Marxist View Of Education Essay

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Their critique of capitalism originally led Social Democrats to propose the expansion of the Welfare State, the use of the taxation system to reduce economic inequality and the nationalisation of major industries although this latter policy has been discarded by Labour under Tony Blair.

With regard to Education, Social Democrats argue that increases in government spending on education, education policies targeted especially on disadvantaged children and training policies to improve workers' skills can in principle improve the average educational level in society, reduce social class, gender and ethnic inequalities of educational opportunity and thereby increase educational meritocracy.

Social Democracy has provided the main theoretical basis for Labour Party policy.

Social democrats have traditionally believed that unregulated capitalism would result in inequality of income, wealth and power and the absence of meritocracy but that the reform rather than the abolition of capitalism provides the most realistic basis for improved average living standards and greater economic equality.

yeah same as above, my sociology teacher called it the 'mug and jug' analogy.

marxist theorists assume that pupils are as passive as 'mugs' they just take in anything thats poured into them by the 'jug'.

Functionalist sociologists such as Talcott Parsons recognised that relationships between formal education systems and the economy were important for several reasons.2.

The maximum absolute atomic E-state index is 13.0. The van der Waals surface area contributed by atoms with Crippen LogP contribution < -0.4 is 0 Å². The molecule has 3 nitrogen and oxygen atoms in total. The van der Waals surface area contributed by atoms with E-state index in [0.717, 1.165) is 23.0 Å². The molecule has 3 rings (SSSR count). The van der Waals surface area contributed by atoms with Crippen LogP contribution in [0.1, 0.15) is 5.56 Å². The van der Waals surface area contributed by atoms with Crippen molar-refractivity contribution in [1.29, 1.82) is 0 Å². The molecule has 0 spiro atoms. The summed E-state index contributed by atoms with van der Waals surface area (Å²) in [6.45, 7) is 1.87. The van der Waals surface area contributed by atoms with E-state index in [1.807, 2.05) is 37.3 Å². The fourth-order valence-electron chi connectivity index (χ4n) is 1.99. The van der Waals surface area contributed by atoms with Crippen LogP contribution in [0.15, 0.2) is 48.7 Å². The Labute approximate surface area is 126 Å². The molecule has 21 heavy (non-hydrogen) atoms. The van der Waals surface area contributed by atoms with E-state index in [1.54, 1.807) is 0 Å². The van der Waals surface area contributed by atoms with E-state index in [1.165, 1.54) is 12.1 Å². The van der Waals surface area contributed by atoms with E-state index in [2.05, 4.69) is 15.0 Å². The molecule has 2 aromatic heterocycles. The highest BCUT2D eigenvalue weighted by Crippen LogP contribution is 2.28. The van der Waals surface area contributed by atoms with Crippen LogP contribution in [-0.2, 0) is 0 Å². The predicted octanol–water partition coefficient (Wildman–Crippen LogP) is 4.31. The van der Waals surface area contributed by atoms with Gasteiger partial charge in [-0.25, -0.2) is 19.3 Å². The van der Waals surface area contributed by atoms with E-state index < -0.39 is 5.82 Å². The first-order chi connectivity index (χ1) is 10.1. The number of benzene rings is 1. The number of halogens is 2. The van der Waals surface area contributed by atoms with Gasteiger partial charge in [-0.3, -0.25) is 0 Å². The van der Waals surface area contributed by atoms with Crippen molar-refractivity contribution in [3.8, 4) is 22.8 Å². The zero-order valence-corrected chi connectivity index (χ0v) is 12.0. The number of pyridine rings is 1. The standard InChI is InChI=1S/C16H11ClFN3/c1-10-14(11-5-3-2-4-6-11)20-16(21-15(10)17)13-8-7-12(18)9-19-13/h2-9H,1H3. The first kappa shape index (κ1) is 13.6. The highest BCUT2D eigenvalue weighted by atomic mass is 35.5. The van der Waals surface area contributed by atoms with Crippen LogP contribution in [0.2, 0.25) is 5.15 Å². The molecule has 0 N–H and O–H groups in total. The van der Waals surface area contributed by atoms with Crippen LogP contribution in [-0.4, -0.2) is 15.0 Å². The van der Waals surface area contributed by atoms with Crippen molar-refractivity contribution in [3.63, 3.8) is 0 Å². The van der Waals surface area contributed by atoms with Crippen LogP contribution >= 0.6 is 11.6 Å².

If economies are to be efficient it is desirable that individuals are allocated to their economic roles on the basis of their own individual merits and Parsons argued that the formal education system in the USA of the 1950s was indeed organised on meritocratic principles and used complex systems of assessment, schools and colleges to evaluate fairly the talents, strengths and weaknesses of their students .

A key issue raised is that in countries such as India and China increasing numbers of highly skilled graduates are being educated who nevertheless continue to earn salaries considerably lower than those earned by comparable workers in the "developed world.".

We have already seen relatively unskilled jobs relocated to the "third World" leading to fewer unskilled jobs in the developed world.


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